Each time I fire this Fake Fruit album up I know I’m hearing something familiar. But I can’t quite put my finger on what exactly it is. One of my friends from Brooklyn has a band, Dirt Bikes, who had some songs from their 2015 debut that sounded like the opener, “No Mutuals,” but I don’t think that’s quite it. Lead singer Hannah D’Amato’s delivery definitely brings to mind some of the riot grrrl stuff from the mid-nineties. And then the kind of staccato, tempo-bending, intentionally tonally clashing delivery is reminiscent of like a Parquet Courts or a Bent Shapes. But kind of all of those things at once.
Ultimately the album lands somewhere between post-punk with all its angularity, indie rock with its more light-hearted, tongue-in-cheek approach and a kind of undertone of lazy delivery on some songs that I attribute to them being from Northern California. As a Southern Californian, I’m allowed that dig. Even if it is a common trait of Bay Area acts to come at their art with a “I’m too cool to give too many fucks” attitude. It’s not to say that the band itself is lazy, but there is a Pavment-ish sloppiness that may be intentional sloppiness, but comes off as a little bit detached.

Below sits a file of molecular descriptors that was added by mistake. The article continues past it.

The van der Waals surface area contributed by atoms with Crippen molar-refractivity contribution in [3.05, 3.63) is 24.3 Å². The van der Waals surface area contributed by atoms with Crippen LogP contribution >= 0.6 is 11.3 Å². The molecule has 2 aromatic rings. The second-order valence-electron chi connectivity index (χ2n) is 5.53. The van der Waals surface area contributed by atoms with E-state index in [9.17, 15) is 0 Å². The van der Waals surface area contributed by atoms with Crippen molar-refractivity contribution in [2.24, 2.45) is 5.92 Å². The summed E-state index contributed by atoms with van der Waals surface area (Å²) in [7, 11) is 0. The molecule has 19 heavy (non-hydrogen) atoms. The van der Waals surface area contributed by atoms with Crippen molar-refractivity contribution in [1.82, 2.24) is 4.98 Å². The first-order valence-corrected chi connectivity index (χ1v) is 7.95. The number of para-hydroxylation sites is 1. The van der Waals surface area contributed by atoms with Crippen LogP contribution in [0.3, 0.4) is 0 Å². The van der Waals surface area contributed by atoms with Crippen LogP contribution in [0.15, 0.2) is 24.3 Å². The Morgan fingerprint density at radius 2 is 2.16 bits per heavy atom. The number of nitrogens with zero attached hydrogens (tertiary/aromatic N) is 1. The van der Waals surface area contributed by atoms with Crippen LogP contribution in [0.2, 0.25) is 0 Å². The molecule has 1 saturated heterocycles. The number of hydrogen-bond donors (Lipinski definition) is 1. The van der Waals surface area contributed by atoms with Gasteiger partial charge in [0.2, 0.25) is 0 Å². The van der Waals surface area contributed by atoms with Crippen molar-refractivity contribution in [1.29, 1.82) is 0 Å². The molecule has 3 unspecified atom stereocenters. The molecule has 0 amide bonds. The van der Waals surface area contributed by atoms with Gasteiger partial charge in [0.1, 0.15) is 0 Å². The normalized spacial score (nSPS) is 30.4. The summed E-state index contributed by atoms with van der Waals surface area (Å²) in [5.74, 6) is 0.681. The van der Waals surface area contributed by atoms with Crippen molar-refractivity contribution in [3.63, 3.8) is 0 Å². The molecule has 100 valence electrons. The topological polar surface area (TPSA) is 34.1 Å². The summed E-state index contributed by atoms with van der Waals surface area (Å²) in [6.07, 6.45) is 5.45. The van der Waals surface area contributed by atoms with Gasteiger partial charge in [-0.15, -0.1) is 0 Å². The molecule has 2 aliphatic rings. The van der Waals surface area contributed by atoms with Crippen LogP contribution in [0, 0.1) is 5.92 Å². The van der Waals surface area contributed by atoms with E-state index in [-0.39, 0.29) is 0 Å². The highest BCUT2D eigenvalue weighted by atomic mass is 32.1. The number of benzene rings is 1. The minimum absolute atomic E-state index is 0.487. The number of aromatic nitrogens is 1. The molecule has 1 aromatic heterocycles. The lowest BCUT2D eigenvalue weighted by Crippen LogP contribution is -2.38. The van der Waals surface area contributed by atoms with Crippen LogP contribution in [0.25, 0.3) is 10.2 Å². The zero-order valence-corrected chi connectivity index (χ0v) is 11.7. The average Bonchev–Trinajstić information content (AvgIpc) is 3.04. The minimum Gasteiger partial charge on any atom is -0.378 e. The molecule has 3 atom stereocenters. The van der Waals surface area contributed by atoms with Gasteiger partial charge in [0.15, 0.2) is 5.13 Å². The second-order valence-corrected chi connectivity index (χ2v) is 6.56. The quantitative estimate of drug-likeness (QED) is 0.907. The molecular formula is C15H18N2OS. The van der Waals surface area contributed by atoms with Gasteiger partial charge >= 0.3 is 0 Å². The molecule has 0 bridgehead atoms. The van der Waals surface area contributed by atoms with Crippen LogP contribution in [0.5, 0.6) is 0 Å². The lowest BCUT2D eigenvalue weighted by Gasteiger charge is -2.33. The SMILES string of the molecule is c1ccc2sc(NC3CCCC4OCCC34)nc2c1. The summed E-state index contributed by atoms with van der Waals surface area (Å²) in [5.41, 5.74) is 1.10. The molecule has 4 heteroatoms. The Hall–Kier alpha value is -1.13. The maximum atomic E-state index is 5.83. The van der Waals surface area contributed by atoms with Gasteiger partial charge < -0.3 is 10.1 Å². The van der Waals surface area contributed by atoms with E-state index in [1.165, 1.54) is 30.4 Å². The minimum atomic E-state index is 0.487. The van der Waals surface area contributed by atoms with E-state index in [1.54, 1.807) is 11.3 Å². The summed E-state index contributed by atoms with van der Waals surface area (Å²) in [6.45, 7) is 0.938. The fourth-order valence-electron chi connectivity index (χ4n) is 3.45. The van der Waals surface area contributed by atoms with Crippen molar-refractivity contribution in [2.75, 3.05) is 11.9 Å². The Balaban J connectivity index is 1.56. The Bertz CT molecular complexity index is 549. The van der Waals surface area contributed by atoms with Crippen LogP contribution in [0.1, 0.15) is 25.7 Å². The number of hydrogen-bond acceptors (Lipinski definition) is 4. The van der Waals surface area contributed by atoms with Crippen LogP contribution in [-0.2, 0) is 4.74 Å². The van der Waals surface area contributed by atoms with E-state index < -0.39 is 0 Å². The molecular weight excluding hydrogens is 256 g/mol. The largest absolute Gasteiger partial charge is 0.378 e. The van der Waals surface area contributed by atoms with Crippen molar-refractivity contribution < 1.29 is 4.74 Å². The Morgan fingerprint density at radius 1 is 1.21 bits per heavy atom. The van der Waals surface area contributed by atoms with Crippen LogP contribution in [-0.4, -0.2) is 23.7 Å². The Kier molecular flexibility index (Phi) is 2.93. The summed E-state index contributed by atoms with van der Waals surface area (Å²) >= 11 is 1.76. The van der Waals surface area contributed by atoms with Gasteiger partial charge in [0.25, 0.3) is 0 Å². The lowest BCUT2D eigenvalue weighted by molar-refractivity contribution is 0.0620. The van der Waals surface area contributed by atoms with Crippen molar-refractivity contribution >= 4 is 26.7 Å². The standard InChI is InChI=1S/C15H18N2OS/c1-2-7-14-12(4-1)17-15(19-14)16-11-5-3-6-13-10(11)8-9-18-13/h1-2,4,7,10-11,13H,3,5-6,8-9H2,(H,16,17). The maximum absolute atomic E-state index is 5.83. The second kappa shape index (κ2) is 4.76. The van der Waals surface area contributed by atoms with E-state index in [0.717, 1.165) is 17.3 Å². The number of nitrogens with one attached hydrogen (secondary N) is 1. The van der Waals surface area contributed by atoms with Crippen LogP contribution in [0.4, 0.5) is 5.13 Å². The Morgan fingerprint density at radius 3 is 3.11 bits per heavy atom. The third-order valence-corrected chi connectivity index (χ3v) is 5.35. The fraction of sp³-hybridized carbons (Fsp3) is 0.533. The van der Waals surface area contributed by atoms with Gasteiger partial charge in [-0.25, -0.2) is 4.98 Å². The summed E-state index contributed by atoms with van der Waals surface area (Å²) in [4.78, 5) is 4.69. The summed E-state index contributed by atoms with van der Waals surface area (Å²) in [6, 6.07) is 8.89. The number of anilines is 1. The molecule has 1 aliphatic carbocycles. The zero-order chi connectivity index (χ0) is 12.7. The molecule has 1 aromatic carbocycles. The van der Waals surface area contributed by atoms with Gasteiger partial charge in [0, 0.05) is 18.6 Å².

On a side note, I can’t say I’m a huge fan of the album cover clipart thing. But it does match the band’s aesthetic to some extent. It’s a little more colorful than the music ends up being, but the sort of tossed off nature of it is in line with the wavery sound of the guitars (do to maybe lots of whammy-barring) and the flat singing delivery. It’s two-dimensional, I suppose. But my major issue with the album is that their strongest track is track one. They essentially blow their Yeah Yeah Yeahs wad on “No Mutuals” and then it’s downhill from there. Well, not downhill, but it never again reaches the modest heights of that song. Which is disappointing when you’re listening to an album in toto. The energy just isn’t there after that one. But even when it seems like a song might be going that way — like track four, “Old Skin” — the thing ends after barely one minute. Which is a shame. And, sure, it’s probably right in that hipster wheelhouse — or what passes for hipster rock in 2021 — but it just feels a little unfinished. I suppose there’s always the sellout sophomore effort to look forward to!